Activities directors for high schools in Elk River, Rogers and Zimmerman have expressed an interest for dipping their toes in the water of the wonderful world of adapted athletics by the start of the 2016-17 school year.
That’s great news, but with the addition of gym space coming in a couple of parts of the school district, thanks to the recently approved referendum, it might be time for more of dive-head-first approach.
Minnesota leads the nation in adapted opportunities for cognitively and physically disabled youth, but District 728 has been idle on this front for the past three decades while school districts across the metro have developed successful three-season models that band high schools and their athletic programs together to make it happen.
District 728 activities directors will be back before the Elk River Area School Board on Monday to talk about their hopes and dreams for the future of their departments and programs. They are fresh off a comprehensive study that looks at all aspects of their operations and answers the questions about how they can improve. They presented that in August, and now they have begun sharpening their pencils on associated costs of their vision.
The idea on the table is to consider a bowling program, which does not require any dedicated school space. It requires a neighborhood bowling alley. This could be the Elk River Area School District’s first foray into adapted athletics. It would be a good move.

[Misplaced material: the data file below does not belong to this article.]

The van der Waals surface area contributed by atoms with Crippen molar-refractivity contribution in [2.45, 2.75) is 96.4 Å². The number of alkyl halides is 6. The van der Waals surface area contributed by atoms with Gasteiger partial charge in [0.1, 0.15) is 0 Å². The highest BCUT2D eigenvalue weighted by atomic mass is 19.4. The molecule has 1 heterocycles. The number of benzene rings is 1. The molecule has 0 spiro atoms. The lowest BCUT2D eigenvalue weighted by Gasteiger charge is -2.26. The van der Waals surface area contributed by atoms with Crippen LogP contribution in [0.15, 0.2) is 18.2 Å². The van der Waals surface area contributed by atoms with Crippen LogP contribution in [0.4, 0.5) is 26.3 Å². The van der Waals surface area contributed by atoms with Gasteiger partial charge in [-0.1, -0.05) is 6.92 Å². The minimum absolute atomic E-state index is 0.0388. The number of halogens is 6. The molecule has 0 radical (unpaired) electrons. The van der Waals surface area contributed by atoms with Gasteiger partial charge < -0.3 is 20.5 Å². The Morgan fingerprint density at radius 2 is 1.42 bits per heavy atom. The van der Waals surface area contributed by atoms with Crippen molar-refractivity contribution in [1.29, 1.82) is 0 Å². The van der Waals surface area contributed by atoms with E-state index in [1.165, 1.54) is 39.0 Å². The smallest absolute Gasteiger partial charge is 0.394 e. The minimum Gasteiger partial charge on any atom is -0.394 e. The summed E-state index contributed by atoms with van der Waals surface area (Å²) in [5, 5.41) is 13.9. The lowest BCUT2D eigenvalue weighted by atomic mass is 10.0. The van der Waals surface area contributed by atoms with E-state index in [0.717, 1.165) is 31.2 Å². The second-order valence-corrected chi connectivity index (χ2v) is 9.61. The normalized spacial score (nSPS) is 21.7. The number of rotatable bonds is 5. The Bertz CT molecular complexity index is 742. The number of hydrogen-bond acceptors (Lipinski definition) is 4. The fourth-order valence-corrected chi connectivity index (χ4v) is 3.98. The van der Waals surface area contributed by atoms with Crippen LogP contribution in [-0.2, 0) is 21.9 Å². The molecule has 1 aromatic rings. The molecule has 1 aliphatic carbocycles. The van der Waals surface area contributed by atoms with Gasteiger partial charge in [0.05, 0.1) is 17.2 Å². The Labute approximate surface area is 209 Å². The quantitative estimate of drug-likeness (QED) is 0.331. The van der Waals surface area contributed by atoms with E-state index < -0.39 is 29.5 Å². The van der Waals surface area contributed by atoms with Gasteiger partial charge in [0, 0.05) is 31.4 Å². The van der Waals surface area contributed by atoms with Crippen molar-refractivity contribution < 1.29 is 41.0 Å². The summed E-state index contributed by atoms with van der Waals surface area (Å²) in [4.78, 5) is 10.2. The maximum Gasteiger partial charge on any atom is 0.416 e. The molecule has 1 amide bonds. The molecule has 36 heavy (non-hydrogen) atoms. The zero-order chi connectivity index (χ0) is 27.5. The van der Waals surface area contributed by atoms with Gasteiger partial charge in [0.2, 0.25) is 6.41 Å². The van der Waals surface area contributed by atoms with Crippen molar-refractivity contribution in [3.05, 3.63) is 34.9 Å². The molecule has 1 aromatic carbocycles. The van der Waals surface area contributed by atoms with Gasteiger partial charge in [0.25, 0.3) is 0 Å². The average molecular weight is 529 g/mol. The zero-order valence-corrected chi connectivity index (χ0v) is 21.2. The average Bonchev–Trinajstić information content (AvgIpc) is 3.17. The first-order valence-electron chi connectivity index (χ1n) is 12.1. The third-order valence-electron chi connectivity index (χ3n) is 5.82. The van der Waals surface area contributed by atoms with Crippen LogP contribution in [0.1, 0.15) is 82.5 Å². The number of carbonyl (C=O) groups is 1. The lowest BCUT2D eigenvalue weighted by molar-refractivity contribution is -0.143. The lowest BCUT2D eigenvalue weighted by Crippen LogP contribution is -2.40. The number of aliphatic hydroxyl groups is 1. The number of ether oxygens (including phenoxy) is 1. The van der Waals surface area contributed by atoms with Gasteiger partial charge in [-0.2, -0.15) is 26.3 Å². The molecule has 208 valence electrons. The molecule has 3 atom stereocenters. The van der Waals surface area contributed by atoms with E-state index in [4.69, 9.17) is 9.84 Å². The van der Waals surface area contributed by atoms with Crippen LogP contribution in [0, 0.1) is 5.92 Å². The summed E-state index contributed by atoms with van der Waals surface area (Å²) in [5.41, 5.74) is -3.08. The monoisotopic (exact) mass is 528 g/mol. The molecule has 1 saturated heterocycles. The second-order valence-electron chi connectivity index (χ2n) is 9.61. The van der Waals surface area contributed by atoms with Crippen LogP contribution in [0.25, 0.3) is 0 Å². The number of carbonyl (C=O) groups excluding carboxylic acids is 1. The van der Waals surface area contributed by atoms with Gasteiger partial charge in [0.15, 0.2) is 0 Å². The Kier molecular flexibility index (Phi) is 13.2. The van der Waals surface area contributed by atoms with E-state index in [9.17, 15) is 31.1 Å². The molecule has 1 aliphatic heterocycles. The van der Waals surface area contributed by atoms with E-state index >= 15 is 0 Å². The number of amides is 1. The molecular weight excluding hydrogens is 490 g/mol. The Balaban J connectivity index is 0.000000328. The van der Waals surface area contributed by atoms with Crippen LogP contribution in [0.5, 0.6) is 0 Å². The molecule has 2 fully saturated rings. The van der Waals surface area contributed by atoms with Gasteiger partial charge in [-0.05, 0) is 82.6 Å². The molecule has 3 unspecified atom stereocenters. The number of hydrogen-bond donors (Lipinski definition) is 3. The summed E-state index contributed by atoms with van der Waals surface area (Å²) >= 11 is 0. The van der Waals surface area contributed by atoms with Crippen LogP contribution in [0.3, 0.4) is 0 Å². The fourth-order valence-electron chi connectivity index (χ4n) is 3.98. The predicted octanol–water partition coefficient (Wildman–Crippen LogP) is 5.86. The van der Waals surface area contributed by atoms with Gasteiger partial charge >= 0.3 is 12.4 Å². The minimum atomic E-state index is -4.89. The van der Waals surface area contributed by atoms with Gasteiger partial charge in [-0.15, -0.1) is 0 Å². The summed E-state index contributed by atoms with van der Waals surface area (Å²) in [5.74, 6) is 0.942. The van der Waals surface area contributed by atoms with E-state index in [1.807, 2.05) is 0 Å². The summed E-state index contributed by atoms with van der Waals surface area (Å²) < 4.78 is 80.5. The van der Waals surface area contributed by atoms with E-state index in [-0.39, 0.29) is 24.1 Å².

Bowling is being considered elsewhere in the state for youth on the autism spectrum. Many of these children and teens have an IQ higher then than the cut-off for cognitively impaired athletic programs sponsored by the Minnesota State High School League.
But it would not be the best move. District 728 high schools would miss out on many of the benefits that adapted athletics have had on school culture elsewhere when the programs are folded into the existing high school program.
The biggest initial roadblock can be designating valuable indoor space for adapted athletics, but after talking with activities directors and coaches in Maple Grove and Centennial, it can be done.
There are also cooperative programs in the north metro and beyond Anoka-Hennepin, Mounds View, Buffalo, Stillwater and St. Cloud. With the passage of the November bond referendum and some new gym space coming online, there’s a window of opportunity to strategically shuffle the deck that will vanish as programs move in and take ownership over the new (and existing) spaces.
“It’s always hard to find space,” said Lambert Brown, the activities coordinator for Maple Grove High School. “It’s hard to find space for everything.
“The basketball program would like to never have to move out of its (normal) practice space, but we work with everyone. Adapted sports is a worthwhile program, so we make it work.”
For District 279, that means Maple Grove houses adapted floor hockey in the winter. Osseo High School houses (indoor) adapted softball played with a whiffle ball in the spring. And Park Center, houses indoor adapted soccer in the fall. It actually works out great that way for the athletes, according to their coach Kelli Waalk-Gilbertson.
“(The athletes) all get one season at their home high school,” she said. “That’s a really cool thing for the athletes and the school.